*Capital, operating budgets get thumbs-up*
*Allard opposes both, pans major road projects*
A DECISIVE majority of council members cast a final vote to approve the City of Winnipeg’s 2023 budget Wednesday, amid concerns about climate change and calls for more community safety hosts at the Millennium Library.
The city’s capital and operating budgets passed in separate 14-2 votes.
Mayor Scott Gillingham said the financial plan funds both social services and economic initiatives.
“I think that this 2023 budget offers a balanced approach,” said Gillingham, making note of funds for 24-7 safe spaces, the downtown public washroom and key roads.
Coun. Matt Allard, the only councillor to oppose both the capital and operating budgets, argued paying for preliminary work on widening Kenaston Boulevard and extending Chief Peguis Trail doesn’t make sense in the midst of a climate-change crisis. Past estimates indicate those projects would each cost more than $500 million.
“We have roads we can’t fix and this budget says we should spend $2.8 million in imagining a billion-dollar road project. It is so much money relative to all of the other things… we could do with that kind of money, the transit we could invest in. We could build (out) the entire active transportation (strategy),” said Allard (St. Boniface).
Allard raised an unsuccessful motion to amend the budget, which called upon council to increase the St. Boniface Street Links grant to $220,000 from about $119,000, spend $240,900 on a city-wide community garden strategy and hire a consultant on reducing Winnipeg Transit fares to $1. It also called for the city to devote $600,000, and seek another $600,000 of external funds, to replace the Winakwa Community Centre wading pool with a spray pad.
Allard told media the Street Links funding would have been enough to persuade him to support the 2023 budget, since he deems it essential to helping folks cope with homelessness and addictions, though he will continue advocating for priorities to address climate change.
Coun. Ross Eadie (Mynarski) joined Allard to oppose the operating budget over concerns it didn’t offer enough investment in recreation and other city services, while Coun. Jason Schreyer (Elmwood-East Kildonan) cast the second vote against the capital budget over concerns it fails to properly account for construction inflation.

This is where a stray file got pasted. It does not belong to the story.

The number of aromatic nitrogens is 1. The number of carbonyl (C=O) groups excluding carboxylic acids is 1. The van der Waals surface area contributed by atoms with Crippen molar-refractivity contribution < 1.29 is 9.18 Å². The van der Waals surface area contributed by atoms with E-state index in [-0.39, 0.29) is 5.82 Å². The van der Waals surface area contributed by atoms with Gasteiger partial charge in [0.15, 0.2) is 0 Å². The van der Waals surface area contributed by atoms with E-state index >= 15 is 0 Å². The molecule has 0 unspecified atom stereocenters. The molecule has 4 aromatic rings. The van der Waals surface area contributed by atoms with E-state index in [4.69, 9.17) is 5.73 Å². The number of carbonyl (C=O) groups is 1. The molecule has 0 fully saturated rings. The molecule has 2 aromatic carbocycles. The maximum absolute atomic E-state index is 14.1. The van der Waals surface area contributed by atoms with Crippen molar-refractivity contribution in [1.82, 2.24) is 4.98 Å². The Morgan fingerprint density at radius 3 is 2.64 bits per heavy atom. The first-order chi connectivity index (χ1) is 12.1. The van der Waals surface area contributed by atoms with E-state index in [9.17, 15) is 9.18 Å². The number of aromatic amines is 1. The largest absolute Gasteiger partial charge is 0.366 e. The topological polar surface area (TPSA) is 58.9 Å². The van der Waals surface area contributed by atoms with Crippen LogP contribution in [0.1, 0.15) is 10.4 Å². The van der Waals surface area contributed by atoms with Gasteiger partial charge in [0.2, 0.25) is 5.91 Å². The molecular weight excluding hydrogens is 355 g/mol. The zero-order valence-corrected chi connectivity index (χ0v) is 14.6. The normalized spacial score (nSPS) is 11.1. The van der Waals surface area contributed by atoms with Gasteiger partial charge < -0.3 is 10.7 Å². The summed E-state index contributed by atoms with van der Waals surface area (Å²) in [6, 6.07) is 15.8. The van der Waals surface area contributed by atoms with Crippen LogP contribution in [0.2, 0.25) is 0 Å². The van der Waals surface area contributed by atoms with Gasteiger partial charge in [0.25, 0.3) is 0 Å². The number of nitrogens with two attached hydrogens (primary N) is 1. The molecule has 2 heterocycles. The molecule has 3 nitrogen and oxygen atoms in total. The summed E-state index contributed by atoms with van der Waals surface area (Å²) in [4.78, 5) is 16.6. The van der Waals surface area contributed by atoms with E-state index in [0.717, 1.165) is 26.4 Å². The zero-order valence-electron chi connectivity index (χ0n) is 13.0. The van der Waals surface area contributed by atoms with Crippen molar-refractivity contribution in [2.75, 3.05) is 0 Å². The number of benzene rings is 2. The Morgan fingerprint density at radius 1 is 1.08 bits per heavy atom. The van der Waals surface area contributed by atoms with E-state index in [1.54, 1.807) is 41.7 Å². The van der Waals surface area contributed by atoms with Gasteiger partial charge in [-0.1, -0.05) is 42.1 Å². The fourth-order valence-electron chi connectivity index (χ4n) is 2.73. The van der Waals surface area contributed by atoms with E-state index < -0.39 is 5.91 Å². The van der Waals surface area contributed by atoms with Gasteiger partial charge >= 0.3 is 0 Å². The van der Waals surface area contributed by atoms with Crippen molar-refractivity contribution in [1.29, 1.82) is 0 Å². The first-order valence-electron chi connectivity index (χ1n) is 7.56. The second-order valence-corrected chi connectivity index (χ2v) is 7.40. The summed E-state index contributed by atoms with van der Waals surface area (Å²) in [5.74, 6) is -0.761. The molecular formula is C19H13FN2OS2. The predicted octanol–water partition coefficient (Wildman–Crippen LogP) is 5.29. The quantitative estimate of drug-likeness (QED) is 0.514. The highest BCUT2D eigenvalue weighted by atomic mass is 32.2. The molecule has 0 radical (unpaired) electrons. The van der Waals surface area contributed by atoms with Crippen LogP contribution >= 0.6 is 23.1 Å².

The vote followed one last collective plea from social service organizations to add four more full-time community safety host positions at the Millennium Library, based on previous success.
“Our community safety hosts have de-escalated 209 out of 260… events that they’ve been involved with at the Millennium Library. That’s 80 per cent of the interactions that they’ve had where police did not need to be called,” said Michael Redhead Champagne, a board member with Fearless R2W, which trains the specialized security staff to provide trauma-related crisis work and connect vulnerable folks with resources.
Champagne said the community safety hosts have secured shelter for eight people and given naloxone (to reverse opioid drug overdoses) to nine people.
Champagne believes the hosts could replace security staff at other civic buildings, as well.
“There are many other municipal spaces, such as community centres and (the council building) where community safety hosts would be more appropriate than traditional security,” he told reporters.
He said two community safety hosts currently work at Millennium Library, though both of their terms will end in the next few months.
Council didn’t alter the budget to grant the request on Wednesday. However, community services chairman Coun. John Orlikow said he also wants to see more of the specially trained hosts replace standard security staff at the downtown library in the near future, potentially even before the city approves a long-term safety strategy for the facility.
“It’s a good program. It has people that really can connect with people… so I do really think the program has lots of merit,” said Orlikow (River Heights-Fort Garry).
Gillingham said he’s “certainly open” to the idea of adding more community safety hosts but expects that would be considered after a report is released on long-term safety options at the library.
“The conversation is, by no means, over with this budget. It’s just the timing of this budget is such that we still don’t have that report back,” he said.
There is no set date for the report’s release.
Efforts to improve safety at Millennium Library were thrust into the spotlight after 28-year-old Tyree Cayer was stabbed to death on the main floor on Dec. 11, leading the library to close. It reopened most services on Jan. 23, with metal detectors and police on site.
Meanwhile, the budget received praise from members of the business community Wednesday, partly due to its funding to extend city water and sewer service to help develop CentrePort South, as well as the plans to expand Chief Peguis and Kenaston.
“These decisions tell our trade partners continentally and globally that Winnipeg is a trade hub and we are open for business,” said Chris Lorenc, president of the Manitoba Heavy Construction Association.
The 2023 budget also includes a 3.5 per cent property tax hike and a $1.50 per-foot frontage fee increase, which will cost the average single-family homeowner $142 more.
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